Also, there have been complaints industry wide of vacuuming problems with the ultra soft yarns. The fiber manufacturers and the carpet mills have gone to great lengths to educate the flooring sales people and the consumer of the requirement that ultra soft yarns require in a vacuum cleaner. Most vacuum cleaners just don't perform on ultra soft yarns because the yarns are mushing down (not matting). Matting down is quite different from mushing down. A matted carpet can be pulled up and pileated with a good vacuum cleaner whereas the same vacuum cleaner will not pull up the ultra soft yarns.
So, what about soft yarns. Overall they are a good product. Soft to the touch, resilient and high wear. Where the jury is still out is in the ultra soft yarns. They don't have the test of time on their side and with the fact that you will probably have to buy a new vacuum cleaner along with the high cost of the ultra soft carpet your initial outlay will be pretty hefty. In our opinion the ultra soft yarns are probably not worth the money you spend on them, the buying a new vacuum factor and the fact that performance is still in question, we prefer to stick with the mid deniered soft yarn systems that will give you higher performance and won't break the bank on a new high end vacuum.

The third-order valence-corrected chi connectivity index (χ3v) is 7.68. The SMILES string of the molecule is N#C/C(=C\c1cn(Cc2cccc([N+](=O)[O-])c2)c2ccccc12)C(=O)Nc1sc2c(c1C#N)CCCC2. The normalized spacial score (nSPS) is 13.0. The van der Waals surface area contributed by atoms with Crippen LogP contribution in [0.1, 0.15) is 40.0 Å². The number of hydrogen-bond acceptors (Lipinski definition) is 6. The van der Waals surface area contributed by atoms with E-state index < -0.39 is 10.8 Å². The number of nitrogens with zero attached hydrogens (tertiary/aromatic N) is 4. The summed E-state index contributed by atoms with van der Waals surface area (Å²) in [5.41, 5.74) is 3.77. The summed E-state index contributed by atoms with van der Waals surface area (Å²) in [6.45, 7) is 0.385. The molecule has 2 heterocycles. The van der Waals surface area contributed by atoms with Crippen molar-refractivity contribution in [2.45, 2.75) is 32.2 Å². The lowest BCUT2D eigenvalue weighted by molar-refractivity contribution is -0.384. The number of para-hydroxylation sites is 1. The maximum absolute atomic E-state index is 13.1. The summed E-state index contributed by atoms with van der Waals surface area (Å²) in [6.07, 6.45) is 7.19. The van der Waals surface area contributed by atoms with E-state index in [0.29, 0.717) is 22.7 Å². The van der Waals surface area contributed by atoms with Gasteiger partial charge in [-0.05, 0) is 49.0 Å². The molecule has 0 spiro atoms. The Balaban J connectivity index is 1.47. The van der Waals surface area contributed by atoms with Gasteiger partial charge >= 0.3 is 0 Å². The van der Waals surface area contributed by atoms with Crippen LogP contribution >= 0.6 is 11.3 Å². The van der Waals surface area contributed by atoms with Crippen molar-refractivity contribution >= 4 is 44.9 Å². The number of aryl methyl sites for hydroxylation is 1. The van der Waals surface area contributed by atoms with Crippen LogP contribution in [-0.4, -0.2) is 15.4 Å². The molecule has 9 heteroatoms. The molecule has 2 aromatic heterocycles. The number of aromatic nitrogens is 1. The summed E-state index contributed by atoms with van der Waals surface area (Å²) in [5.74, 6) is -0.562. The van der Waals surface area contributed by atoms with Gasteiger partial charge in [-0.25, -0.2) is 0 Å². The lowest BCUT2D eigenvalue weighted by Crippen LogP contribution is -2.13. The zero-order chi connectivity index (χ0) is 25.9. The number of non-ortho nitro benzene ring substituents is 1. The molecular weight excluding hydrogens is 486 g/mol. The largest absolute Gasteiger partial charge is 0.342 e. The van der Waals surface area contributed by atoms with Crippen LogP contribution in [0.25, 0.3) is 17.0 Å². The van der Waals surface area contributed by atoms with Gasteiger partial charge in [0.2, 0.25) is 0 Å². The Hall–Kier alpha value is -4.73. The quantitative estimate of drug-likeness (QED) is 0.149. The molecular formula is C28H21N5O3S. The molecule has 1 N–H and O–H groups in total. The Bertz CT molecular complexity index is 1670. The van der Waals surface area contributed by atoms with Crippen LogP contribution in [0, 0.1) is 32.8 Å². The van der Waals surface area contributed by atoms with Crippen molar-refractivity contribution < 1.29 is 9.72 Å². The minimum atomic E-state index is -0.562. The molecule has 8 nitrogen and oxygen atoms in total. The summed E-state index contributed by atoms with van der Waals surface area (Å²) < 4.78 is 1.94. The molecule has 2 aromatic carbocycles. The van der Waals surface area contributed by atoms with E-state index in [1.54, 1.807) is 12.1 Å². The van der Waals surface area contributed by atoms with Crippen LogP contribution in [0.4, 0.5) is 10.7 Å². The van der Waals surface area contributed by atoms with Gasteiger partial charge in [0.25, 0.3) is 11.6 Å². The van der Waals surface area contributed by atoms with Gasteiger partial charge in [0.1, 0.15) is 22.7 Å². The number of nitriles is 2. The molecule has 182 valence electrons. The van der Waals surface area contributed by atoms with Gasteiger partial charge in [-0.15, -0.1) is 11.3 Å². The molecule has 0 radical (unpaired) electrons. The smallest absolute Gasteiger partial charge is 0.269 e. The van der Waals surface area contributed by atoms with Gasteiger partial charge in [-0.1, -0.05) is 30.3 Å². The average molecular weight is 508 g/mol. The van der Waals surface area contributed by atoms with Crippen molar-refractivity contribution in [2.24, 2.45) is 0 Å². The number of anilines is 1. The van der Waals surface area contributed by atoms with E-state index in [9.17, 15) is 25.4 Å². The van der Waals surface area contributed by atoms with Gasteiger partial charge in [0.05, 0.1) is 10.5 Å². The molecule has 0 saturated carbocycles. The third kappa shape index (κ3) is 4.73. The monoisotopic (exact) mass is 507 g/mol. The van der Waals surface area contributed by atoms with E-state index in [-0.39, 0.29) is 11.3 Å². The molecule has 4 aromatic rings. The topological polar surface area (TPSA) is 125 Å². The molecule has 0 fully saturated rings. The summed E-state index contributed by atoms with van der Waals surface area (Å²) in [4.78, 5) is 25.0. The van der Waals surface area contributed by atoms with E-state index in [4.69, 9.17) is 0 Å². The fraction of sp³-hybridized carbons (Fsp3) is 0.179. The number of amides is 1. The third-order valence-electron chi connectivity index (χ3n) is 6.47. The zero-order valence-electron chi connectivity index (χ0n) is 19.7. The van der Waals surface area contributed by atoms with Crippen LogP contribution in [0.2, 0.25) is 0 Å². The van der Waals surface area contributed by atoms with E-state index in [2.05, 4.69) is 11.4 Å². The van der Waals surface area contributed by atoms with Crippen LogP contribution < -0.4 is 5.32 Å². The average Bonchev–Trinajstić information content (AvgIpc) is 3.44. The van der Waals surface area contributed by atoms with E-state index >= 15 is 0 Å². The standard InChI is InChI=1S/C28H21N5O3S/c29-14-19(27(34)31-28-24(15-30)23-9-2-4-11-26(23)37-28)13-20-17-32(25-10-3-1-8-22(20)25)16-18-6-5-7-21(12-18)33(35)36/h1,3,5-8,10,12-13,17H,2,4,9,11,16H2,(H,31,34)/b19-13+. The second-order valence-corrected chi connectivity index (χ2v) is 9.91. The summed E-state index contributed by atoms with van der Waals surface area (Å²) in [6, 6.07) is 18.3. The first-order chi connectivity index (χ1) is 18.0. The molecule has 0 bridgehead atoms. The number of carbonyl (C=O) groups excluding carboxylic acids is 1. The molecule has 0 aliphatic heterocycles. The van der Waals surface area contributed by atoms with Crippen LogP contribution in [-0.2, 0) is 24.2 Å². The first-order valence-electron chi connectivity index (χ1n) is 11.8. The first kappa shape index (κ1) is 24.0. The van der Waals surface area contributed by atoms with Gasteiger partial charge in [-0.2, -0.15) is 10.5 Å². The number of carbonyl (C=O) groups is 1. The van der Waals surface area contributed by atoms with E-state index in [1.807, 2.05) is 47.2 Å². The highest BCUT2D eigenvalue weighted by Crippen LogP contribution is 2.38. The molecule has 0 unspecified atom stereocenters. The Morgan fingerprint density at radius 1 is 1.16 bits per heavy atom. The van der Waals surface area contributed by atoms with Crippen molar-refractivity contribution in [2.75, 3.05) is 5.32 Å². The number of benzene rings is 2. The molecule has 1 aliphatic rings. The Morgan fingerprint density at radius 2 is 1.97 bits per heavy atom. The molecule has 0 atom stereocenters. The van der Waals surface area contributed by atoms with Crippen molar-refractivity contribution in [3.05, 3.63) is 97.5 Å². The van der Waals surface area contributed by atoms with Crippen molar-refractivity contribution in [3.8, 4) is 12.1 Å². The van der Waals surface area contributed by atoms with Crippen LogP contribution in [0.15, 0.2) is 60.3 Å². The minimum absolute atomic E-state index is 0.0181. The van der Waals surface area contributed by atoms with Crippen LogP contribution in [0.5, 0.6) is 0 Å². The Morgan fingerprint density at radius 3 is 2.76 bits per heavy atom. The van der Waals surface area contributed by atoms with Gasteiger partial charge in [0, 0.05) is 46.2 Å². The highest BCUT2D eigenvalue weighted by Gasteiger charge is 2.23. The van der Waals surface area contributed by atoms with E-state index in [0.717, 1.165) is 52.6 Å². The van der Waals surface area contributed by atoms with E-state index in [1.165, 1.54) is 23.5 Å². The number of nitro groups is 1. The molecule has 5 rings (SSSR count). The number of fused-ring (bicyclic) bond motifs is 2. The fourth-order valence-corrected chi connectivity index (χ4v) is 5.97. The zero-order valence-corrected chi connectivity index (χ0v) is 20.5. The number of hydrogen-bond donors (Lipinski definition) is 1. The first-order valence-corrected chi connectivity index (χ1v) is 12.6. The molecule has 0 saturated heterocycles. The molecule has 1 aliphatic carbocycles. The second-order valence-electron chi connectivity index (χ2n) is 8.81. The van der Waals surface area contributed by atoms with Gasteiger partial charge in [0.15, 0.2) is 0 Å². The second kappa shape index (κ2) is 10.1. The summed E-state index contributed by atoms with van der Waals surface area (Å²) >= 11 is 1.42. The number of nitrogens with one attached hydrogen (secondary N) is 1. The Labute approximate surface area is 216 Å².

Nuff said, eh?